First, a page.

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Representing Roman statuary using computer generated images

Representing Roman statuary using computer generated images
Representing Roman statuary using computer generated images
This thesis explores the potential of computer graphics as a means of producing hypothetical visual reconstructions of a painted statue of a young woman discovered at Herculaneum in 2006 (inv. 4433/87021). The visualisations incorporate accurate representation of experimentally derived data using physically accurate rendering techniques. The statue is reconstructed according to a range of different hypotheses and is visualised within a selection of architectural contexts. The work presented here constitutes both a technical and theoretical innovation for archaeological research. The methodology describes the implementation of physically accurate computer graphical simulation as a tool for the interpretation, visualisation and hypothetical reconstruction of Roman sculpture. These developments are underpinned by a theoretical re-assessment of the value of computationally generated images and computational image making processes to archaeological practice.
Beale, Gareth
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Beale, Gareth
52eb370c-cad0-4e4c-99c4-9efa1b2c1197
Earl, Graeme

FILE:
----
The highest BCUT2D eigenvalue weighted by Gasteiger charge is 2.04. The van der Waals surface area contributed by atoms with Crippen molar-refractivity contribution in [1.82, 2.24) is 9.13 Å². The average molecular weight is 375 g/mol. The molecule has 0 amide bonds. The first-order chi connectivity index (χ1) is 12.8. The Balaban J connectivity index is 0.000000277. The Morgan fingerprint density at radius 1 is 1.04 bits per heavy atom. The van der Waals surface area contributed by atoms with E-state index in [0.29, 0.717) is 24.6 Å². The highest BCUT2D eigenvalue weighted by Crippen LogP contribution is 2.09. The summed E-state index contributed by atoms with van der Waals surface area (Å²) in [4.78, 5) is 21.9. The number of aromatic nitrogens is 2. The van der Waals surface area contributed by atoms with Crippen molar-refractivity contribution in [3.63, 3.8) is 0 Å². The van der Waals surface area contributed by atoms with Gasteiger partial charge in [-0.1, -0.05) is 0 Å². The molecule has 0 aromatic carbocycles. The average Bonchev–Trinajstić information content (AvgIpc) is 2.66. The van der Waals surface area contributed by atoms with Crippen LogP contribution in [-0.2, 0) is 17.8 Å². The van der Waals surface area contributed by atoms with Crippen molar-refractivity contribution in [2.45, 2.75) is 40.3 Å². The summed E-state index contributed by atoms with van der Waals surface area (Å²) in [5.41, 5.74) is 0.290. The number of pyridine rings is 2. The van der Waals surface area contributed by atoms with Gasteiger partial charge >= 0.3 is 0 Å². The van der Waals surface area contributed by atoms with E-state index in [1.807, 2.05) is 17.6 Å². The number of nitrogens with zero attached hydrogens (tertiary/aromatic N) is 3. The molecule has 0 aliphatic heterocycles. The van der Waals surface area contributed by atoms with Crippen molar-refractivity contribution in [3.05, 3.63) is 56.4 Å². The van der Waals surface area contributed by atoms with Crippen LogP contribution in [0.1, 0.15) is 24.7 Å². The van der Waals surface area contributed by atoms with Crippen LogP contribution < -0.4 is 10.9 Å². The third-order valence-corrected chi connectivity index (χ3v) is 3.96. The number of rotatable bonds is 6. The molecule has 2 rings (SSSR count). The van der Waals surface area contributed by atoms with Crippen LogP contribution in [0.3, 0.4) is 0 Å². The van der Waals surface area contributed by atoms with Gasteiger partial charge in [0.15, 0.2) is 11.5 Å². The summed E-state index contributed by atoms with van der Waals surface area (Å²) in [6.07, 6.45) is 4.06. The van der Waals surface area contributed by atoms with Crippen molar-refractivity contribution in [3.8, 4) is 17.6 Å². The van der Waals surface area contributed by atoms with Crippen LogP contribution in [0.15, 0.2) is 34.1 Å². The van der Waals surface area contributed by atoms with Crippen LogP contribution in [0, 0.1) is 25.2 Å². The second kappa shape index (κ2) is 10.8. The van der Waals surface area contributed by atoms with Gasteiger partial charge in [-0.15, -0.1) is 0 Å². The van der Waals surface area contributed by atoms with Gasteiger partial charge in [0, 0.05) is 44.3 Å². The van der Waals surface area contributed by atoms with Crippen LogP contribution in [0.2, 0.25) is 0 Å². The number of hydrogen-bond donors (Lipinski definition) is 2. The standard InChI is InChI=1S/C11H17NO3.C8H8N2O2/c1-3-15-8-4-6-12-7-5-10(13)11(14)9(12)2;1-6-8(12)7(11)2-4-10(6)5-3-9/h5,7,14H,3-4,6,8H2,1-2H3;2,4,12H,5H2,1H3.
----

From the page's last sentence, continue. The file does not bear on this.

724c73ef-c3dd-4e4f-a7f5-0557e81f8326
Revell, Louise
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Beale, Gareth (2013) Representing Roman statuary using computer generated images. University of Southampton, Faculty of Humanities, Doctoral Thesis, 262pp.

Record type: Thesis (Doctoral)

Abstract

This thesis explores the potential of computer graphics as a means of producing hypothetical visual reconstructions of a painted statue of a young woman discovered at Herculaneum in 2006 (inv. 4433/87021). The visualisations incorporate accurate representation of experimentally derived data using physically accurate rendering techniques. The statue is reconstructed according to a range of different hypotheses and is visualised within a selection of architectural contexts. The work presented here constitutes both a technical and theoretical innovation for archaeological research. The methodology describes the implementation of physically accurate computer graphical simulation as a tool for the interpretation, visualisation and hypothetical reconstruction of Roman sculpture. These developments are underpinned by a theoretical re-assessment of the value of computationally generated images and computational image making processes to archaeological practice.

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More information

Published date: November 2013
Organisations: University of Southampton, Archaeology

Identifiers

Local EPrints ID: 375493
URI: https://eprints.soton.ac.uk/id/eprint/375493
PURE UUID: 1a5e4a37-75b2-4b25-98ef-33fc6928dac1
ORCID for Graeme Earl: ORCID iD orcid.org/0000-0001-9077-4605

Catalogue record

Date deposited: 22 Jun 2015 13:28
Last modified: 06 Jun 2018 12:59

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